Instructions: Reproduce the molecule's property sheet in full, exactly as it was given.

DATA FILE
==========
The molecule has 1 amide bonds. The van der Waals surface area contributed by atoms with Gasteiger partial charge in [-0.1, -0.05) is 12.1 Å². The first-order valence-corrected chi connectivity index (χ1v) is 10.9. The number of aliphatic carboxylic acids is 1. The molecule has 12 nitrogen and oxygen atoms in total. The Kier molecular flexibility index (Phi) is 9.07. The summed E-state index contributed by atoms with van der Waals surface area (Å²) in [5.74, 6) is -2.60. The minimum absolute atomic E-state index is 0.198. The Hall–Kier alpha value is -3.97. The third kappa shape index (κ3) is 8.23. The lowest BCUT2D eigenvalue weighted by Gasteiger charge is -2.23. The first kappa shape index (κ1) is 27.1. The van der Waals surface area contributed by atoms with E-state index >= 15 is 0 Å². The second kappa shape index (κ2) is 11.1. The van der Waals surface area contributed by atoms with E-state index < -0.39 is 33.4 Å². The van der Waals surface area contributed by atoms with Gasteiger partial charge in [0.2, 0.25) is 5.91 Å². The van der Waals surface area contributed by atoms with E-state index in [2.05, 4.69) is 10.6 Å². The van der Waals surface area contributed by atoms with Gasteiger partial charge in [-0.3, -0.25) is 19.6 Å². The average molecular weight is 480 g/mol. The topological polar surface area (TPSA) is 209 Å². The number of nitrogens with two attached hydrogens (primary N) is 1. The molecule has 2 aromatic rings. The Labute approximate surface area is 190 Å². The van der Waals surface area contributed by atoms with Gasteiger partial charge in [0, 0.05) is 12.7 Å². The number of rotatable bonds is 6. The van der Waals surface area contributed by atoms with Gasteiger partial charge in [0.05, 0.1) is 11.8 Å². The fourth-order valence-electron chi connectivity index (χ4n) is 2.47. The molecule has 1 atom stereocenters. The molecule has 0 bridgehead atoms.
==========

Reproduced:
The molecule has 1 amide bonds. The van der Waals surface area contributed by atoms with Gasteiger partial charge in [-0.1, -0.05) is 12.1 Å². The first-order valence-corrected chi connectivity index (χ1v) is 10.9. The number of aliphatic carboxylic acids is 1. The molecule has 12 nitrogen and oxygen atoms in total. The Kier molecular flexibility index (Phi) is 9.07. The summed E-state index contributed by atoms with van der Waals surface area (Å²) in [5.74, 6) is -2.60. The minimum absolute atomic E-state index is 0.198. The Hall–Kier alpha value is -3.97. The third kappa shape index (κ3) is 8.23. The lowest BCUT2D eigenvalue weighted by Gasteiger charge is -2.23. The first kappa shape index (κ1) is 27.1. The van der Waals surface area contributed by atoms with E-state index >= 15 is 0 Å². The second kappa shape index (κ2) is 11.1. The van der Waals surface area contributed by atoms with E-state index < -0.39 is 33.4 Å². The van der Waals surface area contributed by atoms with Gasteiger partial charge in [0.2, 0.25) is 5.91 Å². The van der Waals surface area contributed by atoms with E-state index in [2.05, 4.69) is 10.6 Å². The van der Waals surface area contributed by atoms with Gasteiger partial charge in [-0.3, -0.25) is 19.6 Å². The average molecular weight is 480 g/mol. The topological polar surface area (TPSA) is 209 Å². The number of nitrogens with two attached hydrogens (primary N) is 1. The molecule has 2 aromatic rings. The Labute approximate surface area is 190 Å². The van der Waals surface area contributed by atoms with Gasteiger partial charge in [0, 0.05) is 12.7 Å². The number of rotatable bonds is 6. The van der Waals surface area contributed by atoms with Gasteiger partial charge in [0.05, 0.1) is 11.8 Å². The fourth-order valence-electron chi connectivity index (χ4n) is 2.47. The molecule has 1 atom stereocenters. The molecule has 0 bridgehead atoms.